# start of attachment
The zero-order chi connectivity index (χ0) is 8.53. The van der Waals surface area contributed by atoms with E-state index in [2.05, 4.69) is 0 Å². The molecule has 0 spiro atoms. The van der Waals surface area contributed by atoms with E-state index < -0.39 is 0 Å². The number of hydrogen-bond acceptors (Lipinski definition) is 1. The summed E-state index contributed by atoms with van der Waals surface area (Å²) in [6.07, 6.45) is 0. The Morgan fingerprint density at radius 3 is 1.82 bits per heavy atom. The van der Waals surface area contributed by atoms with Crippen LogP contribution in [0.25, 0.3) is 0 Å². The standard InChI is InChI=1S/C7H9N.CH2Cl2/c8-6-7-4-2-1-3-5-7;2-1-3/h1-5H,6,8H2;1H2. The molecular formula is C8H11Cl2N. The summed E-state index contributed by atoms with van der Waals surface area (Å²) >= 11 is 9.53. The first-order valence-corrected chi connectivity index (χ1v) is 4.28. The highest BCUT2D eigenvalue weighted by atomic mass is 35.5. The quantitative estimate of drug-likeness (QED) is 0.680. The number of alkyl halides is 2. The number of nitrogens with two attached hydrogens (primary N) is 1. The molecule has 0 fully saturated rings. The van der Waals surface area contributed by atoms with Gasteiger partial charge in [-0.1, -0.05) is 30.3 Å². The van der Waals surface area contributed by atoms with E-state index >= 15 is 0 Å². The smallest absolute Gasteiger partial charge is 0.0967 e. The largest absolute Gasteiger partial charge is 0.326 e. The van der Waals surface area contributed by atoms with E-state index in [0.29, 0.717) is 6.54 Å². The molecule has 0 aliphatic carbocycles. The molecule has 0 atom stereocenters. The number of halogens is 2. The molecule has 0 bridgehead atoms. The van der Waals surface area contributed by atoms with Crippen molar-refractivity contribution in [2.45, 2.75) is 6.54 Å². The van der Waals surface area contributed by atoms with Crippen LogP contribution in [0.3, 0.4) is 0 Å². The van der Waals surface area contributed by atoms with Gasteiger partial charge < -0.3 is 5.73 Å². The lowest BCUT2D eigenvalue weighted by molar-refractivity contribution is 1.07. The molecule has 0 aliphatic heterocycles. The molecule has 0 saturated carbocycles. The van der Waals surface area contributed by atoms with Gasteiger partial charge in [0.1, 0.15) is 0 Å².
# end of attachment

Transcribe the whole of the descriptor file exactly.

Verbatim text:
The zero-order chi connectivity index (χ0) is 8.53. The van der Waals surface area contributed by atoms with E-state index in [2.05, 4.69) is 0 Å². The molecule has 0 spiro atoms. The van der Waals surface area contributed by atoms with E-state index < -0.39 is 0 Å². The number of hydrogen-bond acceptors (Lipinski definition) is 1. The summed E-state index contributed by atoms with van der Waals surface area (Å²) in [6.07, 6.45) is 0. The Morgan fingerprint density at radius 3 is 1.82 bits per heavy atom. The van der Waals surface area contributed by atoms with Crippen LogP contribution in [0.25, 0.3) is 0 Å². The standard InChI is InChI=1S/C7H9N.CH2Cl2/c8-6-7-4-2-1-3-5-7;2-1-3/h1-5H,6,8H2;1H2. The molecular formula is C8H11Cl2N. The summed E-state index contributed by atoms with van der Waals surface area (Å²) >= 11 is 9.53. The first-order valence-corrected chi connectivity index (χ1v) is 4.28. The highest BCUT2D eigenvalue weighted by atomic mass is 35.5. The quantitative estimate of drug-likeness (QED) is 0.680. The number of alkyl halides is 2. The number of nitrogens with two attached hydrogens (primary N) is 1. The molecule has 0 fully saturated rings. The van der Waals surface area contributed by atoms with Gasteiger partial charge in [-0.1, -0.05) is 30.3 Å². The van der Waals surface area contributed by atoms with E-state index >= 15 is 0 Å². The smallest absolute Gasteiger partial charge is 0.0967 e. The largest absolute Gasteiger partial charge is 0.326 e. The van der Waals surface area contributed by atoms with E-state index in [0.29, 0.717) is 6.54 Å². The molecule has 0 aliphatic carbocycles. The molecule has 0 atom stereocenters. The number of halogens is 2. The molecule has 0 bridgehead atoms. The van der Waals surface area contributed by atoms with Crippen molar-refractivity contribution in [2.45, 2.75) is 6.54 Å². The van der Waals surface area contributed by atoms with Crippen LogP contribution in [0.3, 0.4) is 0 Å². The van der Waals surface area contributed by atoms with Gasteiger partial charge < -0.3 is 5.73 Å². The lowest BCUT2D eigenvalue weighted by molar-refractivity contribution is 1.07. The molecule has 0 aliphatic heterocycles. The molecule has 0 saturated carbocycles. The van der Waals surface area contributed by atoms with Gasteiger partial charge in [0.1, 0.15) is 0 Å².